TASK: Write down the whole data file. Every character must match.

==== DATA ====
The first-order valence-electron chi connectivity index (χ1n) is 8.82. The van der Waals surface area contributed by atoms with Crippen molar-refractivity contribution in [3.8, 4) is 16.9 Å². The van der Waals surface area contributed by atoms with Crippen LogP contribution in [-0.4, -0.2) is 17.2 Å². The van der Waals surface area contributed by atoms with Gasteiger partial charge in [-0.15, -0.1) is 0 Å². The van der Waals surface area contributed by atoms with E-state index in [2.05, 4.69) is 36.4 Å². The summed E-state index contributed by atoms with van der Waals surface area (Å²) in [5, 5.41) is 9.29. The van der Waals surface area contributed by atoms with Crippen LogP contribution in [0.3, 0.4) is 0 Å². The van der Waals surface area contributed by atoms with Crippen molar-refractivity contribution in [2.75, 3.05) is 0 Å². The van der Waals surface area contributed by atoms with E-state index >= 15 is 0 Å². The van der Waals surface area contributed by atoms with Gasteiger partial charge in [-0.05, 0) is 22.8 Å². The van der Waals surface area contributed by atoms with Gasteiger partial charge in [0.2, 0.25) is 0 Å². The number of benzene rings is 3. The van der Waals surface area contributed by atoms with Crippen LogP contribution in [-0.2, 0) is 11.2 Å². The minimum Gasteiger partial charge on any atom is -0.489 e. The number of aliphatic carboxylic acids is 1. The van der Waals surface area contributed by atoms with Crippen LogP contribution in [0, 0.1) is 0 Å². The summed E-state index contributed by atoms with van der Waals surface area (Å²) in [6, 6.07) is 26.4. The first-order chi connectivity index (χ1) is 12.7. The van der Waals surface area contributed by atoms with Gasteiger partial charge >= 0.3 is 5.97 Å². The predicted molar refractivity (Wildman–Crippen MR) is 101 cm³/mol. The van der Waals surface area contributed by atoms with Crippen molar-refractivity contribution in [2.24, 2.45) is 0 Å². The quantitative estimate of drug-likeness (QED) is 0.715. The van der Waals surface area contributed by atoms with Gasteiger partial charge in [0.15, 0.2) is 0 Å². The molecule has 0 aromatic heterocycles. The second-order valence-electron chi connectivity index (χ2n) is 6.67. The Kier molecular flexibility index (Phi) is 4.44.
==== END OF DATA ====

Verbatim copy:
The first-order valence-electron chi connectivity index (χ1n) is 8.82. The van der Waals surface area contributed by atoms with Crippen molar-refractivity contribution in [3.8, 4) is 16.9 Å². The van der Waals surface area contributed by atoms with Crippen LogP contribution in [-0.4, -0.2) is 17.2 Å². The van der Waals surface area contributed by atoms with Gasteiger partial charge in [-0.15, -0.1) is 0 Å². The van der Waals surface area contributed by atoms with E-state index in [2.05, 4.69) is 36.4 Å². The summed E-state index contributed by atoms with van der Waals surface area (Å²) in [5, 5.41) is 9.29. The van der Waals surface area contributed by atoms with Crippen LogP contribution in [0.3, 0.4) is 0 Å². The van der Waals surface area contributed by atoms with Crippen molar-refractivity contribution in [2.75, 3.05) is 0 Å². The van der Waals surface area contributed by atoms with E-state index >= 15 is 0 Å². The van der Waals surface area contributed by atoms with Gasteiger partial charge in [-0.05, 0) is 22.8 Å². The van der Waals surface area contributed by atoms with Gasteiger partial charge in [0.2, 0.25) is 0 Å². The number of benzene rings is 3. The van der Waals surface area contributed by atoms with Crippen LogP contribution in [-0.2, 0) is 11.2 Å². The minimum Gasteiger partial charge on any atom is -0.489 e. The number of aliphatic carboxylic acids is 1. The van der Waals surface area contributed by atoms with Crippen LogP contribution in [0, 0.1) is 0 Å². The summed E-state index contributed by atoms with van der Waals surface area (Å²) in [6, 6.07) is 26.4. The first-order chi connectivity index (χ1) is 12.7. The van der Waals surface area contributed by atoms with Gasteiger partial charge >= 0.3 is 5.97 Å². The predicted molar refractivity (Wildman–Crippen MR) is 101 cm³/mol. The van der Waals surface area contributed by atoms with Crippen molar-refractivity contribution in [2.24, 2.45) is 0 Å². The quantitative estimate of drug-likeness (QED) is 0.715. The van der Waals surface area contributed by atoms with Gasteiger partial charge in [0.15, 0.2) is 0 Å². The molecule has 0 aromatic heterocycles. The second-order valence-electron chi connectivity index (χ2n) is 6.67. The Kier molecular flexibility index (Phi) is 4.44.